Feb. 1, 2015


Mauricio Rodas Espinel

Ecuador

Mauricio Rodas Espinel

Mayor, Quito

BIO

Mauricio Rodas Espinel was born in Quito in 1975. He holds a JD degree from Pontificia Universidad Católica del Ecuador. He has two Master degrees in Government Administration and Political Science from University of Pennsylvania. After that he was a consultant for the UN Economic Commission for Latin America and the Caribbean (ECLAC) in Santiago de Chile and advisor for several local and federal government ministries in Mexico. In May 2014 he was sworn in as Mayor of the Metropolitan District of Quito, after winning the general elections of February 2014, becoming the youngest mayor elected in the history of the city. In July 2014 he was appointed Provincial Councilor of Pichincha Province.

As you begin your term as the Mayor of Quito, what do you see as the biggest challenges facing the city?

One major challenge is improving our citizens' quality of life. This involves a number of things: improving mobility, transportation, and traffic, which is a major problem here in Quito. The other is competitiveness. We believe that Quito's potential competitiveness has not been taken advantage of in the past. This is because the previous administration believed the municipality had to do everything on its own, and regarded the private sector with skepticism. We believe that the private sector should generate wealth and employment, and that the municipality should be a partner in achieving these goals. In order for this to happen, we need to establish a clear and solid rule of law. This will create an environment that fosters entrepreneurship, local and foreign investment, and industrial areas with clear rules where new businesses can develop.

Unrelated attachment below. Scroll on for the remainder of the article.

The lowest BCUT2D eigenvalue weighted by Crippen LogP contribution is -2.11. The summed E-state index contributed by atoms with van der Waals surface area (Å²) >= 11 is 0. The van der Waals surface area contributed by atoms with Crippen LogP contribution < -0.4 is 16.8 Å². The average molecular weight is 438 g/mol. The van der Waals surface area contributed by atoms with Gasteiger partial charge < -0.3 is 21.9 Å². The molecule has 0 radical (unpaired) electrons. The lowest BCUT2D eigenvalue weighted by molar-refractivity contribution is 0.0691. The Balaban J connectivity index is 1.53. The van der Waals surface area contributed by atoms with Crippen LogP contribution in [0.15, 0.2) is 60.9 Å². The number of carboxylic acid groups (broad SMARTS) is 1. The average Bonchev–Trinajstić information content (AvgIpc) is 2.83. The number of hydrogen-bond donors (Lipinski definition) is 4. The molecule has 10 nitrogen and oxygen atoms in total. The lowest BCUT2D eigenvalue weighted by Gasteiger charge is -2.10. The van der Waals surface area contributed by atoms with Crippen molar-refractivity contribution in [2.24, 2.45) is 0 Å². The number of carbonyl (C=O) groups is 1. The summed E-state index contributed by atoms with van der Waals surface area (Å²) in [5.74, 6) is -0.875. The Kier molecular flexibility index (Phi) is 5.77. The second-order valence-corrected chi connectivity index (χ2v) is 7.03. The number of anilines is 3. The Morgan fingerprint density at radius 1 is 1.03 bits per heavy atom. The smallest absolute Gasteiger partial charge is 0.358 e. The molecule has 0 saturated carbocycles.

To what extent does a local government actually have the power to facilitate such economic developments?

Local governments have many tools at their disposal. Many industries have been leaving Quito for neighboring cities in Ecuador, which shows that the problem is on a city level. If you compare the investment coming into Quito with other cities in the country, you can see that we have been losing our position over the past few years. Investment is stagnating because local taxes in Quito are up to six times higher than in Guayaquil and Cuenca. Our response will be to reduce local taxes for the lower and middle classes. That will also create a much friendlier environment for entrepreneurship and investment. We are also eliminating bureaucracy and red tape, municipal licenses, and permits required to operate a business in the city. In the past, red tape prevented many new businesses from setting up in Quito, and these are steps we can take on a local level to stimulate growth and investment. We must establish a clear set of rules regarding land use. Establishing specific areas within the city for industrial development and applying the right kind of incentives for industry in such areas will foster competition and investment. We have also identified three main economic areas in which we see significant potential for Quito in the future.

The first is tourism, which Quito has an innate potential for developing. Quito was designated as UNESCO's first world-heritage city in 1978. We have also won the World Travel Awards for the best South American Touristic Destination two years in a row. Quito is also one of the 21 semi-finalists for the seven new wonders of the world process. All these factors have been useful in terms of promotion. Quito now receives 630,000 tourists per year, and we are hoping to double that number during my term. We are already establishing incentives for more investments in tourism such as hotel projects and programs that foster tourist activity.

The second area we have identified as strategic is our logistics export activity around the new airport. The airport is located in rural Quito. The location is quite isolated, so there is potential for development around the airport with a focus on logistical and export-related activity. Thirdly, we want to develop the economy of creativity and technological development. We are working on a new innovation district in Quito with professionals from MIT. These are the same people who developed the innovation districts for Medellín, Barcelona, Singapore, and other cities around the world. There is great potential in this arena because young professionals will take Quito into the future. We will advance not only by leveraging software and technological development, but also through innovative solutions to everyday urban problems. So, in these three economic areas, we have created specific tools to foster entrepreneurship and drive foreign and local investment.

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